• Export Citation
  • 4.

    Haque U, Ahmed SM, Hossain S, Huda M, Hossain A, Alam MS, Mondal D, Khan WA, Khalequzzaman M, Haque R, 2009. Malaria prevalence in endemic districts of Bangladesh. PLoS ONE 4: e6737.

    • Search Google Scholar
    • Export Citation
  • 5.

    Alam MS, Mohon AN, Mustafa S, Khan WA, Islam N, Karim MJ, Khanum H, Sullivan DJ Jr, Haque R, 2011. Real-time PCR assay and rapid diagnostic tests for the diagnosis of clinically suspected malaria patients in Bangladesh. Malar J 10: 175.

    • Search Google Scholar
    • Export Citation
  • 6.

    Khan WA, Sack DA, Ahmed S, Prue CS, Alam MS, Haque R, Khyang J, Ram M, Akter J, Nyunt MM, Norris D, Glass G, Shields T, Haq MZ, Cravioto A, Sullivan DJ Jr, 2011. Mapping hypoendemic, seasonal malaria in rural Bandarban, Bangladesh: a prospective surveillance. Malar J 10: 124.

    • Search Google Scholar
    • Export Citation
  • 7.

    Ahmed S, Galagan S, Scobie H, Khyang J, Prue CS, Khan WA, Ram M, Alam MS, Haq MZ, Akter J, Glass G, Nyunt MM, Shields T, Sullivan D, Sack DA, 2013. Malaria hotspots drive hypoendemic transmission in the Chittagong Hill Tracts of Bangladesh. PLoS One 8: e69713.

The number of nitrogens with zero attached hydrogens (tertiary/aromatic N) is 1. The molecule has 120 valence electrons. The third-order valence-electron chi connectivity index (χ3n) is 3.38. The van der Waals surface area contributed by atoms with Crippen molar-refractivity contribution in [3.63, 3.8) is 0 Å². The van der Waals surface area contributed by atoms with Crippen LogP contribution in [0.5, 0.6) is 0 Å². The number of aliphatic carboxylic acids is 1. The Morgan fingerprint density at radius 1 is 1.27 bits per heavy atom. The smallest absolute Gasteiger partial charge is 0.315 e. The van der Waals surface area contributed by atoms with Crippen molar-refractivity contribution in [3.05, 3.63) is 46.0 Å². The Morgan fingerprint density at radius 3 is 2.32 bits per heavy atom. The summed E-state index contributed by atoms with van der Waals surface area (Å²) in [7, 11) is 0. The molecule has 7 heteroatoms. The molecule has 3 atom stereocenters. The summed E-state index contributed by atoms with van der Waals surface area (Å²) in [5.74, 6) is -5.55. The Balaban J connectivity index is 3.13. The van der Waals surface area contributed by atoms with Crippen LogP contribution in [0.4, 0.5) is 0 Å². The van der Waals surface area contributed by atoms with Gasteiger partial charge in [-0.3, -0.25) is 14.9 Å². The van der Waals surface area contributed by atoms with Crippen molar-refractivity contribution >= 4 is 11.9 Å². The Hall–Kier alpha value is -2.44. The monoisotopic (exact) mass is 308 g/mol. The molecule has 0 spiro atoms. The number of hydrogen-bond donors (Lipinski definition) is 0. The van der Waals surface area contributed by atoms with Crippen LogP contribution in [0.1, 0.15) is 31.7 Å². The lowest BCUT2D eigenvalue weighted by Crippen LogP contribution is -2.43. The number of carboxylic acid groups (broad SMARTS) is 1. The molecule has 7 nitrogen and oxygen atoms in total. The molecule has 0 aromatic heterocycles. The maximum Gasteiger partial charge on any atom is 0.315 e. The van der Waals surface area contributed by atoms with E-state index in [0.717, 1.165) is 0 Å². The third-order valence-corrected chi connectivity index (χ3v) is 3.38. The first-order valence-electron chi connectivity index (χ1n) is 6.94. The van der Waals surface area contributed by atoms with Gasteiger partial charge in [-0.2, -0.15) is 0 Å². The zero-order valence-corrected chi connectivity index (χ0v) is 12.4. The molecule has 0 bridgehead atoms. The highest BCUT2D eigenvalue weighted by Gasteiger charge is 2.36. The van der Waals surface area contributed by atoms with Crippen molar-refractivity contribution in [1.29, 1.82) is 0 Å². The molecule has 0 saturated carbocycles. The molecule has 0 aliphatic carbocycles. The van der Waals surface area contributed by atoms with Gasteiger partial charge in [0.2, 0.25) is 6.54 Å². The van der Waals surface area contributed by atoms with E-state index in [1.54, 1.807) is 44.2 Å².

• Search Google Scholar
    • Export Citation
  • 8.

    Borggaard OK, Gafur A, Petersen L, 2003. Sustainability appraisal of shifting cultivation in the Chittagong Hill Tracts of Bangladesh. Ambio 32: 118123.

    • Search Google Scholar
    • Export Citation
  • 9.

    Gafur A, Jensen JR, Borggaard OK, Petersen L, 2003. Runoff and losses of soil and nutrients from small watersheds under shifting cultivation (Jhum) in the Chittagong Hill Tracts of Bangladesh. J Hydrol (Amst) 274: 3046.

    • Search Google Scholar
    • Export Citation
  • 10.

    Human Development Research Center (HRDC), 2009. Socio-Economic Baseline Survey of the Chittagong Hill Tracts. Dhaka, Bangladesh: United Nations Development Programme, Bangladesh.

    • Search Google Scholar
    • Export Citation
  • 11.

    Ahmed SM, 2001. Differing health and health-seeking behaviour: ethnic minorities of the Chittagong Hill Tracts, Bangladesh. Asia Pac J Public Health 13: 100108.

    • Search Google Scholar
    • Export Citation
  • 12.

    Dasgupta M, 1986. Jhumias of Tripura. Econ Polit Wkly 21: 19551960.

  • 13.

    Rasul G, Thapa GB, 2003. Shifting cultivation in the mountains of South and Southeast Asia: regional patterns and factors influencing the change. Land Degrad Dev 14: 495508.

    • Search Google Scholar
    • Export Citation
  • 14.

    Pluess B, Mueller I, Levi D, King G, Smith TA, Lengeler C, 2009. Malaria—a major health problem within an oil palm plantation around Popondetta, Papua New Guinea. Malar J 8: 56.